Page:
(CNN) – A leading House Democrat said Thursday John McCain’s choice of Alaska Gov. Sarah Palin is a “risky” move that could ultimately prove disastrous to the Republican prospects in November.
Meanwhile, a top Senate Democrat said the pick is a “Hail Mary pass” and a “roll of the dice,” in what is the initial reactions from McCain’s rival party.
Speaking on a South Carolina radio station, House Majority Whip Jim Clyburn likened the choice of Palin to Walter Mondale’s choice of Geraldine Ferraro in 1984 and George H.W. Bush’s pick of Dan Quayle in 1988. Both picks — relatively unknown political figures at the time — generated initial excitement but were ultimately deemed poor choices by many political observers.
“I think (her selection) would be something similar to Dan Quayle — Dan Quayle proved to be sort of an embarrassment as a campaigner, being thrust on a national stage like that could be very tough,” Clyburn said. “Now Mondale tried to shake things up by going with Geraldine Ferraro, she proved to be a disaster as a running mate. And as a campaigner, she was absolutely awful.”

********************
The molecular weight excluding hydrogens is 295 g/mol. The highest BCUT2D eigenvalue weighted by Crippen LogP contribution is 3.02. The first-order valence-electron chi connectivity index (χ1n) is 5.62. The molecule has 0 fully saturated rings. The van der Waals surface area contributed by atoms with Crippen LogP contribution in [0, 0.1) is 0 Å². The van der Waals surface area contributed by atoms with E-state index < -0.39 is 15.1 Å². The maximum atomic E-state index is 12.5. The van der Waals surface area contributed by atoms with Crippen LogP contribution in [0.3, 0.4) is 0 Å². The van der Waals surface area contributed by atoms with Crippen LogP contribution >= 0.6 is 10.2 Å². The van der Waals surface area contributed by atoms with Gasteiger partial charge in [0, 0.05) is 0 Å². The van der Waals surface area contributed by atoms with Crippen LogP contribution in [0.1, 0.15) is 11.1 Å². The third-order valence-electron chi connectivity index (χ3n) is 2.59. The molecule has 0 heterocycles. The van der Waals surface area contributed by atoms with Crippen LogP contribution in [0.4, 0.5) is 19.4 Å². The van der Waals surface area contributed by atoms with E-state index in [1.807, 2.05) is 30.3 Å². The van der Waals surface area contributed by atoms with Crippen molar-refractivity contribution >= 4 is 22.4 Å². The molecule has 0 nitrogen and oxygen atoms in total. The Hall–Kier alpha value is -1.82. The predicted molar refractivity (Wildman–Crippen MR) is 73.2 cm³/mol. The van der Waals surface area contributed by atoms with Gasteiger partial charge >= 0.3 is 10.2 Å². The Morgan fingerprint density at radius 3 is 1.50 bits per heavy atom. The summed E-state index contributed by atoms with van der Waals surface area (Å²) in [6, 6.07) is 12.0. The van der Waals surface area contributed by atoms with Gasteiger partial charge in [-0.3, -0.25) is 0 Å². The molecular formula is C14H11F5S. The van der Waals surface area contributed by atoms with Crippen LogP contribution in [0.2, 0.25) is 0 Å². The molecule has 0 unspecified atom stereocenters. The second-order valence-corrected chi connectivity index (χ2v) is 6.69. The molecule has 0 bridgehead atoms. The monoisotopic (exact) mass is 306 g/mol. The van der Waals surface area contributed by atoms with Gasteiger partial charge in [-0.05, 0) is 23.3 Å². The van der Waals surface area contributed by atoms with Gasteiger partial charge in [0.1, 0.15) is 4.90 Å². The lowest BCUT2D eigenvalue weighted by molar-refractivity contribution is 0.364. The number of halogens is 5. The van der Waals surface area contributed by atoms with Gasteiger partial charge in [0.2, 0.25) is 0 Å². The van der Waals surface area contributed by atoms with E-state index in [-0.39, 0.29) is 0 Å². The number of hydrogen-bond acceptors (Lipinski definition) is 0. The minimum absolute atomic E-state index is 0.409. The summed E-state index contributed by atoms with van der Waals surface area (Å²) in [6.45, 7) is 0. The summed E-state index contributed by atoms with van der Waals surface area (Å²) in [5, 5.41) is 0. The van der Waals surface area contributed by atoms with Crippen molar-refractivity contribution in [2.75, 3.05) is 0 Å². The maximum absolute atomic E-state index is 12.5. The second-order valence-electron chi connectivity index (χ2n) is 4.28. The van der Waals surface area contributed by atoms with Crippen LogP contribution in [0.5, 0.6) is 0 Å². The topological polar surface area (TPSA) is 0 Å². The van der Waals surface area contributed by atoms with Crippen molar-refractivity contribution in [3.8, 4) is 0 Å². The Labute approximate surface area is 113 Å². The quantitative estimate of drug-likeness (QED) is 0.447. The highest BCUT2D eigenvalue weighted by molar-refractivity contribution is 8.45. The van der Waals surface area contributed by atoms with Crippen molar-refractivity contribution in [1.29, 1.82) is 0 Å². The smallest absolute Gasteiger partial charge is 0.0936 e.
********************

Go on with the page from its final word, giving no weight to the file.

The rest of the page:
“And so I just think that it is very risky for McCain to do this, but it may be all he has left,” Clyburn also said.
In an issued statement, Sen. Chuck Schumer said Palin is significantly mismatched to Democratic VP candidate Joe Biden and said the prospect of her becoming president is “troubling.”
“It is a real role of the dice and shows how John McCain, Karl Rove et al realize what a strong position the Obama-Biden team and Democrats in general are in in this election,” Schumer said. “Certainly the choice of Palin puts to rest any argument about inexperience on the Democratic team and while Palin is a fine person, her lack of experience makes the thought of her assuming the presidency troubling. I particularly look forward to the Biden-Palin debate in Missouri.”
The Obama campaign also told CNN Friday the choice of Palin takes the question of experience “off the table.”
“Experience is being taken off the table considering you’re putting someone within a heartbeat of the presidency with the thinnest foreign policy experience in history,” spokesman Bill Burton said.